Leon Cox loved old iron. The North Carolina engine collector showed his spit-shined engines for decades at the Southeast Old Threshers Reunion held at the Denton Farm Park, Denton, N.C., each year since 1970. Sadly, Leon passed away October 2002 at 69 years old, but he certainly hasn’t been forgotten.
In fact, Leon’s memory lives on at the well-known farm equipment show thanks to fellow old-iron aficionado, Jimmy Yow, who proudly displayed Leon’s favorite 1911 Novo stationary gasoline engine as a memorial to his friend at the 33rd reunion during the Fourth of July weekend 2003.
‘He can’t be here,’ Jimmy explains as he sits near the Novo while it steadily pumps water as effectively as the day it was built. ‘But at least a part of him can be.’
The 4-hp engine, which Leon bought and restored years ago, was originally used by farmers in North Carolina, Jimmy says. Leon always showed the slick, black engine at the reunion. When he died, Jimmy bought the engine and continued the annual tradition.
Jimmy’s no stranger to the world of vintage gas engines. The 51-year-old collector owns a I NAPA auto parts store, j was the president of the I Antique Exposure Farm \ Equipment Collector’s Club based in Asheboro, N.C., and has collected International Harvester engines as well as sausage stuffers for more than a decade. That’s why he takes special delight in taking care of the engine Leon loved.
The Novo’s striking paint job – red pinstripes highlight the black iron – as well as its unique sound when pumping water with an attached Barnes-made Hercules 225-psi water pump, attracted curious onlookers like a magnet as they filed past Jimmy’s display. Or perhaps it was the simple wooden sign erected near the engine that carries Leon’s name. Regardless, the beautifully restored engine turned heads, which made Jimmy proud because, he says, Leon would’ve loved the attention.
The engine maker’s history is as interesting as the engine’s pedigree. It was built in 1911, Jimmy says, although the engine’s serial number, 83782, suggests it could’ve been produced a decade later. Nevertheless, the Novo Engine Co., Lansing, Mich., began building similar engines in 1911 when Hildreth Mfg. Co. first organized the firm.
According to a November-December 1983 Gas Engine Magazine article written by Phil Goetz, who worked at the Novo Engine Co. for 28 years, Hildreth Mfg. Co. began as the Cady & North Co. in 1890 and was based in a small repair shop in North Lansing. The company first produced picket sawmills, and then introduced a line of two-cycle, horizontal marine engines and small farm pumps along with a new company name, Hildreth & Son Co.
In 1906, the company’s name changed to Hildreth Mfg. Co., and the business moved into a larger building once occupied by the Shultz Stave Mill in Lansing. The firm continued to build two-cycle and marine engines until 1908, when the Type S engine was introduced, the forerunner of the engine that Jimmy owns.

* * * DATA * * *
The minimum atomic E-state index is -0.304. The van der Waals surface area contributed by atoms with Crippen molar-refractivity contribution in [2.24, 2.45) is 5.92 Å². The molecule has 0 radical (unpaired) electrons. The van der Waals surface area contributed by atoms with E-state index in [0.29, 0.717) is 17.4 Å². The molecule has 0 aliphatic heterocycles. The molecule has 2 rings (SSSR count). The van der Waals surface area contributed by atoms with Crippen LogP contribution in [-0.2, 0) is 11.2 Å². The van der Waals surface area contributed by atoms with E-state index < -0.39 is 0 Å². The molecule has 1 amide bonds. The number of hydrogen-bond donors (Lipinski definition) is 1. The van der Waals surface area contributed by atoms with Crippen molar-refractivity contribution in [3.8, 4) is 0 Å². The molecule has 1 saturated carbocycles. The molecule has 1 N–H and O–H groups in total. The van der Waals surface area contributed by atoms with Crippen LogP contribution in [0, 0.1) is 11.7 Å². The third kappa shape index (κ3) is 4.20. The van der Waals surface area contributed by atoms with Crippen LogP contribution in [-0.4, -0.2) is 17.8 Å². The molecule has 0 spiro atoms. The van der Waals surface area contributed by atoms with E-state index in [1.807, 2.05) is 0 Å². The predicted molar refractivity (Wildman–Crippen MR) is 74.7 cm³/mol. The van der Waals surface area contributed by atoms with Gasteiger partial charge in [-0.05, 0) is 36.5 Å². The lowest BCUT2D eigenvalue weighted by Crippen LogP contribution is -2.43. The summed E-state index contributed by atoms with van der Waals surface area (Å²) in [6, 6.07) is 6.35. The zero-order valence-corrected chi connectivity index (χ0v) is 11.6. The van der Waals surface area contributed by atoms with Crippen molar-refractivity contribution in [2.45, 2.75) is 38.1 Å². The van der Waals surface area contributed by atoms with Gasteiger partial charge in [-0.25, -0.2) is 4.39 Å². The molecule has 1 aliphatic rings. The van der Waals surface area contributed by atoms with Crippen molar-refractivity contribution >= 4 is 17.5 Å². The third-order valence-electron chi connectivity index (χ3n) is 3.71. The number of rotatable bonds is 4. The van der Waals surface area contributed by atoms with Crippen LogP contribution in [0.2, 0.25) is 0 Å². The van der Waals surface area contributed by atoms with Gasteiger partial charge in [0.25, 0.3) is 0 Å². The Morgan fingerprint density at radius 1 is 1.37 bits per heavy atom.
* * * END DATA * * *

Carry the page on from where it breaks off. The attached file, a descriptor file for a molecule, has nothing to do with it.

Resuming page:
The first Type S was a vertical, four-cycle engine that was hopper-cooled and produced 2-2 1/2 hp. The small engine was designed and marketed to power cement and mortar mixers. Ned E. Hildreth designed the engine, as shown from an April 1904 patent. By 1910, the factory that began as a humble repair shop employed 25 men and produced 6 tons of equipment per day.
The company introduced larger, two-cycle engines by 1909, and added sprayer outfits and hoists to its industrial equipment line after 1910. The Novo moniker was emblazoned on the company’s engines by 1911, which was derived from the Latin ‘novus’ or new. The company’s slogan for the machines was ‘No tank, no fan, no freezing.’ Despite the company’s claim, noted engine expert C.H. Wendel points out that the majority of Novo engines that still exist bear cracked water jackets as evidence that winter’s icy grip definitely affected the Novo-built engines
Besides stationary farm engines, Novo also marketed pressure pumps, saw rigs, centrifugal pumps, deep well pumps, small air compressors and other devices that were sold with its 10 engine models by 1914, ranging from 1 1/2 to 15 hp.
Although the company sold many products through the years, the Type S engine was its mainstay. More than 100,000 were produced from 1908 to 1928, although Goetz claims the company essentially discontinued the design in 1921 when multi-cylinder engines became popular for farm and industrial power plants.
Although farm engine production essentially ceased after World War II when material shortages plagued America’s heavy industries, the Novo name survives to this day as a subsidiary of American Marsh Pumps Inc., of Lansing.
Even though Jimmy’s fascinated by the Novo engine’s history, that’s not why he continues to show the engine year after year at the Southeast Reunion. ‘I love this place,’ Jimmy says about the show itself, which is attended by more than 50,000 visitors each year. As long as the show is held, Jimmy declares, he’ll be there with Leon’s beloved Novo engine -keeping his memory alive with every turn of the flywheel. FC
Novo at a glance
1911 Novo Type S engine produced by the Novo Engine Co., Lansing, Mich.
Serial No. 83782
More than 100,000 produced between 1908-1928